3:24 minutes (1.63 MB)
Download this Episode
Large numbers of Arctic birds have made their way to northeastern states in recent months. Although it's not unusual for these birds to come south in the winter looking for food, ornithologists say it's rare to see so many species.
As part of a collaboration with Northeast stations, Bud Lowell reports:
Bird watchers, like June Summers of the Genesee Valley Audubon Society in Rochester, NY, will go out of their way to get a glimpse of some uncommon species.
Summers pointed out about 20 black and white ducks paddling in the icy chop. "These are Long Tail ducks,” she said, standing on the edge of Lake Ontario. “They're definitely a more arctic species. They're an absolutely striking ducks."
Long Tailed Ducks usually breed along sea coasts and large mountain lakes in Alaska, northern Canada, and Russia. This winter, they've come further south and west than usual. And they're not the only species that have come further south this winter.
The Arctic Snowy Owl has been seen in unusual numbers across the northeast, and even as far south as Virginia. Summers said finches like Pine Siskins and White Winged Crossbills that feed on pine cones in the far northern forests have come south, too.
"We don't see this many of them normally,” she said, trudging through the fresh snow. “We see a few each year, but the number of flocks in the Rochester area and in New York is enormous - all sorts of sightings of them everywhere. It must be a pretty tough winter up north. I personally thought it was a pretty tough winter here."
Milan Bull of the Connecticut Audubon Society said birds such as the winter finches are grocery shopping:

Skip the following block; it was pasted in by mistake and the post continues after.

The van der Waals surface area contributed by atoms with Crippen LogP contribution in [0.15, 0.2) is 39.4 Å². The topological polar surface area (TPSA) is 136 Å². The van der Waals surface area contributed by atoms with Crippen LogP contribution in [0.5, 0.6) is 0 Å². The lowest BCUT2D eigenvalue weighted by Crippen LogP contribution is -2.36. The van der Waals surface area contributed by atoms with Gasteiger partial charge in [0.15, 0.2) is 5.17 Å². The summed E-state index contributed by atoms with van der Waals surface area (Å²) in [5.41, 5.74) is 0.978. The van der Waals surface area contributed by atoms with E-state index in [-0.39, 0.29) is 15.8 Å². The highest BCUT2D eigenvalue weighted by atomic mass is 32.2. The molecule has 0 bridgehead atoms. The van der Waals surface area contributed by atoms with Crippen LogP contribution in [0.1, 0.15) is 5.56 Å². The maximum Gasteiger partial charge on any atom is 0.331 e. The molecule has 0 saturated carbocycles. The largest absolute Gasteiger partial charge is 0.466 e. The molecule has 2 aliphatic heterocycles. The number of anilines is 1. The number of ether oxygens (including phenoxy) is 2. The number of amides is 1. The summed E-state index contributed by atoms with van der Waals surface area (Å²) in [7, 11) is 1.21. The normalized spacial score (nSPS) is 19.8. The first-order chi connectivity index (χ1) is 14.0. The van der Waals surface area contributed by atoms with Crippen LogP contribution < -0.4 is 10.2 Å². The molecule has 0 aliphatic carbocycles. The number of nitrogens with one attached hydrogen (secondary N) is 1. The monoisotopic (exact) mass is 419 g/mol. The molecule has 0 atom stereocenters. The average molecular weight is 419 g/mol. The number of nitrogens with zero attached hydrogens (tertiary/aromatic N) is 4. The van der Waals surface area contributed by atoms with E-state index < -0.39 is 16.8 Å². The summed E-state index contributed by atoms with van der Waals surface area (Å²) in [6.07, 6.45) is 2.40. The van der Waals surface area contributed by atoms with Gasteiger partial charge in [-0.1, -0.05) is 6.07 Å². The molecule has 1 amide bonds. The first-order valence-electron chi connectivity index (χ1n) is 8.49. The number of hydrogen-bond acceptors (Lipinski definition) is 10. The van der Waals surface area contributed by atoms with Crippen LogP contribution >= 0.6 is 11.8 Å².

"The food sources for all these birds are cyclical, and when the cycle is down, as far as the winter finches are concerned, and the pine cones are down in the boreal forests, the finches move further south.” Bull said the same is true for Snowy Owls, except their main food is lemmings.
When birds leave their home turf looking for food, scientists call it an "eruptive migration." Some people may think it has something to do with climate change, but Wes Hochaka of the Cornell University Ornithology Laboratory said this has happened every couple of years since the last ice age.
"These are birds that have, for generations, faced fluctuating food supplies,” he said, “and their solution to the problem is to stay as far north as possible, but if you have to, move south. And potentially move very, very far south."
But Hochaka said conservationists are tracking these eruptions, because if northern species start showing up more and more frequently every winter instead of every few winters, it might indicate climate change at work.
Another rare bird sighting has raised additional questions. This year, bird watchers saw two adult Ivory Gulls on the Massachusetts coast, and one was sighted last winter in Rhode Island.
Wayne Peterson, director of the Important Bird Area Program for the Massachusetts Audubon Society, said this is very rare.
"Now, since I've been birding - and I’ve been birding since I was a child - there have only been three or four Ivory Gulls have been seen in Massachusetts. That goes back to the sixties.”
And Peterson noted the Ivory Gulls have shown up in the Northeast at a time when their numbers are declining in the arctic. Wildlife experts are trying to figure out what their arrival here this winter means.